the other day I spent a little time discussing my "emerging skill" of riding without holding onto my handlebars.
(look ma, no hands! look ma, no teeth!)
I practice this on beacon street, and on my own street. both come during the last few miles of my ride, and both are descents. but beacon has curves, and my street is straight as a stick.
beacon is where I practice fearlessness.
or chicken out.
this morning I was completely fearless . . . until I chickened out.
what happens is my mind starts reminding me how imperfect a hands-free rider I am, how sharp the curve is, and how much it will hurt to crash. how the wind might gust and pull, how a bump or crack in the road might grab, how a tire might slip on a little teeny imperceptible-to-the-eye-at-twenty-mph rock.
and then fear (rationality?) takes hold and I lean down, grip the handlebars, and squawk. bwrack!
there is a line somewhere between bravery and fear, between risk-taking and stupidity. I'm currently trying to ride that line and more often than not I err on the side of fear (intelligence). I truly don't want to have to explain to anyone (my kids) that I crashed while trying to ride without holding on as I rode downhill around a corner.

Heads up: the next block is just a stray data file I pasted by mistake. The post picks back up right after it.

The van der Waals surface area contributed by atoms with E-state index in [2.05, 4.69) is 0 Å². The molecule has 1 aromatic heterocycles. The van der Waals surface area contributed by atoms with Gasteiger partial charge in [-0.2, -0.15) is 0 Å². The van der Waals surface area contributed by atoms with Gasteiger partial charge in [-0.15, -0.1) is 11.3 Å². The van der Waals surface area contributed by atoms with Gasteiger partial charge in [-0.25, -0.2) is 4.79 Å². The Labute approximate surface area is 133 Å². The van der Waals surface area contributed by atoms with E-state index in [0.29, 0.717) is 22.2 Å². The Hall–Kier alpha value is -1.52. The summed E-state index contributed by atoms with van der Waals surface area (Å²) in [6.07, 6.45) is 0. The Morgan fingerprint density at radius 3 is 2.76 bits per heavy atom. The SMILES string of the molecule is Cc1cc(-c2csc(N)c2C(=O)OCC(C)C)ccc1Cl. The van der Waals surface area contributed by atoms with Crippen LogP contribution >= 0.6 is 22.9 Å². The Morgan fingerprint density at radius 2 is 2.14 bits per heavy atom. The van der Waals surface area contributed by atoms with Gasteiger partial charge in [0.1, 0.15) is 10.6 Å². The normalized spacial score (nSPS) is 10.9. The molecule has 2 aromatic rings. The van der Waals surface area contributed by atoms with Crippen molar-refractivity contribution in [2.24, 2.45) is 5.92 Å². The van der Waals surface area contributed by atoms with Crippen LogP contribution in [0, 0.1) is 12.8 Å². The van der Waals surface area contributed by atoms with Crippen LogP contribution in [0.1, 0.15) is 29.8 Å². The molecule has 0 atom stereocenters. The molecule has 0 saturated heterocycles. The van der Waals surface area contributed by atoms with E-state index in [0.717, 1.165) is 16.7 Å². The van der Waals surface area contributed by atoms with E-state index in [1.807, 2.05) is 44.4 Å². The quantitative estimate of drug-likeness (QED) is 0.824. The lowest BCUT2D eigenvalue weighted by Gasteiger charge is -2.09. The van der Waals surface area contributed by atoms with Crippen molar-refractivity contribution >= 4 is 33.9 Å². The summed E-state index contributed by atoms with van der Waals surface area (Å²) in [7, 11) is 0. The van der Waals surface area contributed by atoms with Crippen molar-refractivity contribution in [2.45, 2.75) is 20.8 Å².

but darn it all, I want to be able to do that with confidence, any time I want. the fact that I did it once is just that: a solitary fact. I want to know that I can do it again, and again.
so I need to keep practicing, which means being brave enough to try it, and finding a way to cross that border between "I'm scared" and "I have faith that I'll succeed."
having faith means trusting that you have within you everything you need. and that the universe will back you up. back to the words I learned in peter matthiessen's book about nepal,
bwrack no more!